“Over time, the difference between attending in person or virtually will become less prominent thanks to advances in technology,” Enany says.
Hybrid Heats Up
Hybrid, hybrid, hybrid: The word hasn’t been said this often since the Toyota Prius debuted. But just as hybrid teams are considered the future of work, many association professionals think hybrid events will dominate the event landscape moving forward. Technology, naturally, will help lead the way. Sixty percent of association event planners say they will host a hybrid event in 2021-2022. According to 2021 research from EventsForce, 19% of associations have attracted new members as a result of reaching out to a wider online audience because of expanded digital access. But a lack of in-person events has been tough on associations, too. In fact, 64% of respondents in the EventsForce survey said they’ve experienced revenue loss from events, and 32% have seen a drop in membership.
Overall, associations have seen real benefits from offering hybrid events:
- 90% expanded their audience reach
- 41% saw more engagement from existing members
- 31% got more valuable data from events
- 29% saw new revenue opportunities from on-demand content
What hybrid means can vary widely. For some, it’s simply posting a recorded version of a live event or a program. For others, it’s much more complex — think a blend of in-person offerings with interactive virtual elements for members who can’t or don’t want to attend in person. For the associations that are really diving into this realm, that means creating “events that work with chat rooms, multimedia, live streaming,” Gishler says. “You have to change your mindset and think about how you will engage each audience.”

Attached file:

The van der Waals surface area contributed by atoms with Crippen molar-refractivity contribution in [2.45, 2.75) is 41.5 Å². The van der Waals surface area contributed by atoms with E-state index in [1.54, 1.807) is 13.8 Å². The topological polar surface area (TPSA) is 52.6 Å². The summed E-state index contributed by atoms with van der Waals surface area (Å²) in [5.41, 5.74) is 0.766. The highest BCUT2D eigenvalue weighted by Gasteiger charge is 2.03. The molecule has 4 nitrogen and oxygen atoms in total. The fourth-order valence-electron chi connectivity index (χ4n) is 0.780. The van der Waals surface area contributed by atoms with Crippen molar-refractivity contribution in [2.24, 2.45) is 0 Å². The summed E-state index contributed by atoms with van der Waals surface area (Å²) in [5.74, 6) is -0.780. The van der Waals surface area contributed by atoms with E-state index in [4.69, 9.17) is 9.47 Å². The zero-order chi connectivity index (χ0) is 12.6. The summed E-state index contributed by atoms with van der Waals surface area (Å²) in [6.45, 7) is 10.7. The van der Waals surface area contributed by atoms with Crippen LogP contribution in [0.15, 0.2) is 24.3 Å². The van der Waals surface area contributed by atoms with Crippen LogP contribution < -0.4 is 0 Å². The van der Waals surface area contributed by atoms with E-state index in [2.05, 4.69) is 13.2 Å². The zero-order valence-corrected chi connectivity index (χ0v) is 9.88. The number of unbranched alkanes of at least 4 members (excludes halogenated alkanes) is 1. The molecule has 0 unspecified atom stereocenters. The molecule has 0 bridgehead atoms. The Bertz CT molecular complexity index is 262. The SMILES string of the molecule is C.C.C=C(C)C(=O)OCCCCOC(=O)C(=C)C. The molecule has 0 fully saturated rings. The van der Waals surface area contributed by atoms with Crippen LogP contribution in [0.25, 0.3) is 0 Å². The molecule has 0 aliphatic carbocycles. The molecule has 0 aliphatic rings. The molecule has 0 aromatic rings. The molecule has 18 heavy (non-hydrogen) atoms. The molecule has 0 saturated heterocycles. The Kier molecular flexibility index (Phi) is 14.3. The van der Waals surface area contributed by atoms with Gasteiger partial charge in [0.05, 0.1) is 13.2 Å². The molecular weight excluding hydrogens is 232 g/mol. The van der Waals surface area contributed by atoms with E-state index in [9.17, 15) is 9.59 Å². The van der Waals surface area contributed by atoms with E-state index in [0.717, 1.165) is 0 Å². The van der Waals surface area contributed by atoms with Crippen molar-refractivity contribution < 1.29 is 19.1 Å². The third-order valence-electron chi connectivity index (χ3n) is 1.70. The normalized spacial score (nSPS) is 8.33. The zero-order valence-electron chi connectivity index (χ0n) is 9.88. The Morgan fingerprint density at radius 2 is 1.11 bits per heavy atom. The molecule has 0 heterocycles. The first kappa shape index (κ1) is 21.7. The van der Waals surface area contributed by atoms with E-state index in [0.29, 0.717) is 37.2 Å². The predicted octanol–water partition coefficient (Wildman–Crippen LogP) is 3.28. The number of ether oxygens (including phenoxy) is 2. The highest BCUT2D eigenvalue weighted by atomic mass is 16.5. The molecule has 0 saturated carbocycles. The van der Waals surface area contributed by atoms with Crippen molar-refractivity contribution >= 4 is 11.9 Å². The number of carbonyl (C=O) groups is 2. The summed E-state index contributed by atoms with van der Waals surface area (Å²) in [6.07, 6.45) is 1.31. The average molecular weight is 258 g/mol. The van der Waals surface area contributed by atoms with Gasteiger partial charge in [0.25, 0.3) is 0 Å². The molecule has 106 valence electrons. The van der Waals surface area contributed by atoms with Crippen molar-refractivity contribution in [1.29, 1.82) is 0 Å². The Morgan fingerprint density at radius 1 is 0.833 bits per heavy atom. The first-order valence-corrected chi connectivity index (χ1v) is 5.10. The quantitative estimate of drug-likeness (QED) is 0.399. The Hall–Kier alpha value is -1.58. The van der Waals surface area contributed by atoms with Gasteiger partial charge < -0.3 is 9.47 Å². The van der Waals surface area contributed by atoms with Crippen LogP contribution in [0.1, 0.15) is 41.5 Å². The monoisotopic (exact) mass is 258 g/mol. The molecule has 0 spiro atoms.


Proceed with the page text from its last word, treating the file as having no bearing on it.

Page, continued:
But, to be sure, having some kind of virtual event element is a must for all associations these days, and it’s something that Byers says won’t disappear even after the pandemic is under control. “Pre-pandemic, everyone was moving really slowly toward digital-first. That’s been transformed almost overnight,” she says.
How associations approach hybrid events — or whether they offer them at all — will largely depend on the association’s size, budget and opinions of its members. Sheri Mead, principal of Chicago meeting management consortium Mead & Co., has seen a distinct split between her smaller and larger association clients.
“The larger associations I work with have been on a ‘stop, go, go, stop’ continuum, and many have ended up producing smaller, hybrid programs,” she says. “My smaller associations have been more conservative. They haven’t produced any in-person events to date and don’t plan on it until at least April 2022.”
Many of the smaller associations she works with have fully embraced virtual-only options for board meetings and educational programs. She expects that, in the near term, most will stick to all-virtual and then branch out to in-person events, but few small associations will host hybrid events. “They don’t have the budget for it or see the perceived benefit of producing hybrid events,” she says.
It’s true that offering a robust digital experience — especially for a large live event — can be costly and time-consuming. In many ways, it’s like putting on two separate events. But many associations have done just that or are planning to do so for annual meetings. It makes sense at a time when many people are still very reluctant to travel or interact in large groups.